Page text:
I’m a big fan of Scots wordsmiths Ivor Cutler and William McGonagall. Duthie’s literary style and peculiar world-view reminded me of them and I was moved to adapt the book for the silver screen.

#2 Filmmaker Stumbles Naively Towards Feature Film

When I started making films it was as an extension of my work in photography, music and performance – it was not an urge to ‘tell stories’, but rather to explore relationships between the moving image, sound, music and the live event of projected film.

Duthie’s quirky book seemed to offer a chance to feel my way into longer-form filmmaking – but it wasn’t so much the story that drew me in. In fact what’s written in the book isn’t really a story at all, in the classic sense – there’s no narrative arc, there are no obvious moments of crisis, the voyage doesn’t appear to change him. It’s a fragmented meander, like life itself – and set out as a kind of itinerary.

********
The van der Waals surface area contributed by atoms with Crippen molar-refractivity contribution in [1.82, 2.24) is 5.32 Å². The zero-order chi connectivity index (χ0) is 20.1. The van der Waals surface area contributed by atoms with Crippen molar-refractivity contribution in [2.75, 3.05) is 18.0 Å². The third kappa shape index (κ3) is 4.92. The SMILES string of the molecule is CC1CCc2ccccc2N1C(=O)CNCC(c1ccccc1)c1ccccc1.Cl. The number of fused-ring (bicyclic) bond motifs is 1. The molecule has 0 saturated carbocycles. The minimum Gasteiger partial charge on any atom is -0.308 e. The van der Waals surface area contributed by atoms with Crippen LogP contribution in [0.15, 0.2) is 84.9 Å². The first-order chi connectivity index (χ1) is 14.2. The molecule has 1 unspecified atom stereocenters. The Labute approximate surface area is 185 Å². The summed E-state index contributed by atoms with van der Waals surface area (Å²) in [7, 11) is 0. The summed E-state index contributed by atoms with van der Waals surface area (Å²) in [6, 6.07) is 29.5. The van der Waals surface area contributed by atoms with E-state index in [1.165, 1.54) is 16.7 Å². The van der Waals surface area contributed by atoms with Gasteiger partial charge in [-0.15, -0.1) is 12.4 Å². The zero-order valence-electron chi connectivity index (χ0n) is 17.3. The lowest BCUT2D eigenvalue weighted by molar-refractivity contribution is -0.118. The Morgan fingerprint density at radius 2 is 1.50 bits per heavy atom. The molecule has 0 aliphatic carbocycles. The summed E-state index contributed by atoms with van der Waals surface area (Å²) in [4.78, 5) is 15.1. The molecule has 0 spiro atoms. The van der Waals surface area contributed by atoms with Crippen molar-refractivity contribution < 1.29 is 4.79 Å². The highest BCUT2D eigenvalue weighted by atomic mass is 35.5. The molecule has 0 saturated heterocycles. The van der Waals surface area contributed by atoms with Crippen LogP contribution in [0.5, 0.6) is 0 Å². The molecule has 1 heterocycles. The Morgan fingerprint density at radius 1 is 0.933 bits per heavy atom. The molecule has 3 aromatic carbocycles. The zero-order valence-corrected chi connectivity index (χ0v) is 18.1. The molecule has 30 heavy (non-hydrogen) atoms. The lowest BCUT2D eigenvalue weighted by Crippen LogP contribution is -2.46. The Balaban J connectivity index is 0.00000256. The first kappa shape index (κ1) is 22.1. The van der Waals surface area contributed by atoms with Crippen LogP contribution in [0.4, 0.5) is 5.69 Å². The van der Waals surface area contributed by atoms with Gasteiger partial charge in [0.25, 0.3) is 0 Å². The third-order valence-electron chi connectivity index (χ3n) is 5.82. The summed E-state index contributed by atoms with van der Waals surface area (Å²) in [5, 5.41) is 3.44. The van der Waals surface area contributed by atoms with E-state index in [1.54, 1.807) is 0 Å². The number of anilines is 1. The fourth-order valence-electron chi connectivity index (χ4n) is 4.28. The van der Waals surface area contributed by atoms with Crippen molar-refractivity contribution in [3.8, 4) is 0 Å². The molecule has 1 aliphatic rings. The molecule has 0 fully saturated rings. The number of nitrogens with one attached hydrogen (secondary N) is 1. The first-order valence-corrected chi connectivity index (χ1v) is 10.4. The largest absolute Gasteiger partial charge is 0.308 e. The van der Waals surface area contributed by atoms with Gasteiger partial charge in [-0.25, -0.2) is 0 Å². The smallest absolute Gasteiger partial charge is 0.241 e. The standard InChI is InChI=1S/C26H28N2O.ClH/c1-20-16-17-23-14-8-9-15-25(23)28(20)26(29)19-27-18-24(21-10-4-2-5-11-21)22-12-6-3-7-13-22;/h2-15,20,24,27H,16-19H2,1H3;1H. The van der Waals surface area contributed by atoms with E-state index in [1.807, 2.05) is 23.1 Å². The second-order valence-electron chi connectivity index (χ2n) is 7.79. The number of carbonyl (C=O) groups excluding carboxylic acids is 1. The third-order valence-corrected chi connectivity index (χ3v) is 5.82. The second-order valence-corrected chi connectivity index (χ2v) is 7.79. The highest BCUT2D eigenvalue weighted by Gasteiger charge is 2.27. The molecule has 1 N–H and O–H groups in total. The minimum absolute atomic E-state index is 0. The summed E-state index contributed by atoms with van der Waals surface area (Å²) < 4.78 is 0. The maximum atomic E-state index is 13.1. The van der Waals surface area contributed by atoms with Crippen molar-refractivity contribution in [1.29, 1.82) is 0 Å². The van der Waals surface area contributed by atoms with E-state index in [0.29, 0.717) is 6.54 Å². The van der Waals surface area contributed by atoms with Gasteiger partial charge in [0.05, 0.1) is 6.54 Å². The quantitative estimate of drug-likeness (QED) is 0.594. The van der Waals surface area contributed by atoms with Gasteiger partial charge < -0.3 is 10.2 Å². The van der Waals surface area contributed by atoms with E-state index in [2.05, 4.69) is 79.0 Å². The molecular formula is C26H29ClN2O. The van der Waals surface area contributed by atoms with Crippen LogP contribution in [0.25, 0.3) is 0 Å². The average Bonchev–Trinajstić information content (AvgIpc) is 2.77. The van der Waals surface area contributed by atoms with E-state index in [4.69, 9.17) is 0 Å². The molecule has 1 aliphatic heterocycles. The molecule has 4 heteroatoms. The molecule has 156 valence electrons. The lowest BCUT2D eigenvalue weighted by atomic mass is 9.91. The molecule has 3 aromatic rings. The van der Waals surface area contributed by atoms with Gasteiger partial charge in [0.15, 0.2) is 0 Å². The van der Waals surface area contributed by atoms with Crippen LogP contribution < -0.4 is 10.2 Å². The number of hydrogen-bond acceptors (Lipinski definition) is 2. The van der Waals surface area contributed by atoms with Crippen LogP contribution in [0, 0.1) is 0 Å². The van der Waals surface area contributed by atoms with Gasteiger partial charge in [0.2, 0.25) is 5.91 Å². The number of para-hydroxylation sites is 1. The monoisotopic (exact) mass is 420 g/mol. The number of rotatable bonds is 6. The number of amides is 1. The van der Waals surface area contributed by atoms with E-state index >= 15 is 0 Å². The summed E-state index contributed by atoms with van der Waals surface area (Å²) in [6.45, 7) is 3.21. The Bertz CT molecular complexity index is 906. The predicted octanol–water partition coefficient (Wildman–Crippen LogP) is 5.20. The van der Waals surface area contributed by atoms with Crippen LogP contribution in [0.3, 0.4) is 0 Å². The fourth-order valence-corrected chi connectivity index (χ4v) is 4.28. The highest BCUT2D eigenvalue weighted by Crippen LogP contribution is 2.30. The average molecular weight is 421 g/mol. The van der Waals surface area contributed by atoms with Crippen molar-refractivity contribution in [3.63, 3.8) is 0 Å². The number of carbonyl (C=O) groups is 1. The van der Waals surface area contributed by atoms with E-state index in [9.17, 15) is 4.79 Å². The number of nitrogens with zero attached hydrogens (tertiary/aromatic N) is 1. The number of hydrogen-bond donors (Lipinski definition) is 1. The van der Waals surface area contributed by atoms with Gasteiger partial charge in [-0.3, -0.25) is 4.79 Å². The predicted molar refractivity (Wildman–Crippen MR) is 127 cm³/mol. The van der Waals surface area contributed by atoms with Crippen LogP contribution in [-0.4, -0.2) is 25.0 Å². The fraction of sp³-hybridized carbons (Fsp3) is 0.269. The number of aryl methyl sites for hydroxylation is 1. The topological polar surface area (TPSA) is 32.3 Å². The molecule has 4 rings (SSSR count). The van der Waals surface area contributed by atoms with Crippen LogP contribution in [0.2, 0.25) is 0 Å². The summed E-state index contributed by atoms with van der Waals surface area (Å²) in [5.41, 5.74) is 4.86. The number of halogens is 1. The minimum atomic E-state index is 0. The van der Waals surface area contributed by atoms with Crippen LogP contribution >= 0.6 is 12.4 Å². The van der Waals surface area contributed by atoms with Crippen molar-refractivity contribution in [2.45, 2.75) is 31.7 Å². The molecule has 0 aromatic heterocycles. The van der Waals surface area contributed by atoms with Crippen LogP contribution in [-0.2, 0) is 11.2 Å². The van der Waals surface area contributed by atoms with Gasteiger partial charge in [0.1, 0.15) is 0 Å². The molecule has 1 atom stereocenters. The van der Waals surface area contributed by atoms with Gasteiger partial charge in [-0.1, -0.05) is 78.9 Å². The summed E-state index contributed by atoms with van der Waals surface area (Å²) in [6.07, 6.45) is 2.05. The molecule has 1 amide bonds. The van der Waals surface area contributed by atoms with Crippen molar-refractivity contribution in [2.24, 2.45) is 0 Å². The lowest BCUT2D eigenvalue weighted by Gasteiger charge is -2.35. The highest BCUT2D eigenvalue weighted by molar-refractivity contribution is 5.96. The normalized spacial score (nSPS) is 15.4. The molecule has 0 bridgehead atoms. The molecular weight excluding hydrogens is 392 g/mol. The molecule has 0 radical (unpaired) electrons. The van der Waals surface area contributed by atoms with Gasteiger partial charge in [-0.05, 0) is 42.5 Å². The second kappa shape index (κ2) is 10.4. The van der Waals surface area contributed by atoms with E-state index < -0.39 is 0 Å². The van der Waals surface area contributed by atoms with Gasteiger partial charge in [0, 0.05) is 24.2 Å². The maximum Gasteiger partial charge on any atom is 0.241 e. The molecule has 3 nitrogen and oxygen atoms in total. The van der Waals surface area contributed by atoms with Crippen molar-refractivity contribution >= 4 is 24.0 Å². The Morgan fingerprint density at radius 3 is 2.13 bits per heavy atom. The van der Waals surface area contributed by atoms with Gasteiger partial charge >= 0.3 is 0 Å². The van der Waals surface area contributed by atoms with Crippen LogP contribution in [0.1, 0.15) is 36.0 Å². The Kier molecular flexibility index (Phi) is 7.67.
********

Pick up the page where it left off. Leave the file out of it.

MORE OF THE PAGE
#3 Filmmaker Joins The Game

In 2001 I got an award that allowed me to explore the potential of the book as a film. I retraced Duthie’s journey, shot a bunch of Super 8 films on the way, tracked down his surviving relatives and with them drank a lot of cups of tea. This was a very fruitful period; the film began to emerge clearly in my mind’s eye. This was going to be a gentle, eccentric, magical, unpredictable cycling road movie, combining elements of fact and fiction, possibly with animation, landscape studies, a sign language chorus and heaven knows what else? A feast of ‘unknown quantities’ would inevitably emerge from joyful, free, open-ended and genuine film making – just as it had always done.

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Audience awaiting the screening of Dummy Jim at Lonach Hall, Strathdon, 15th July  2014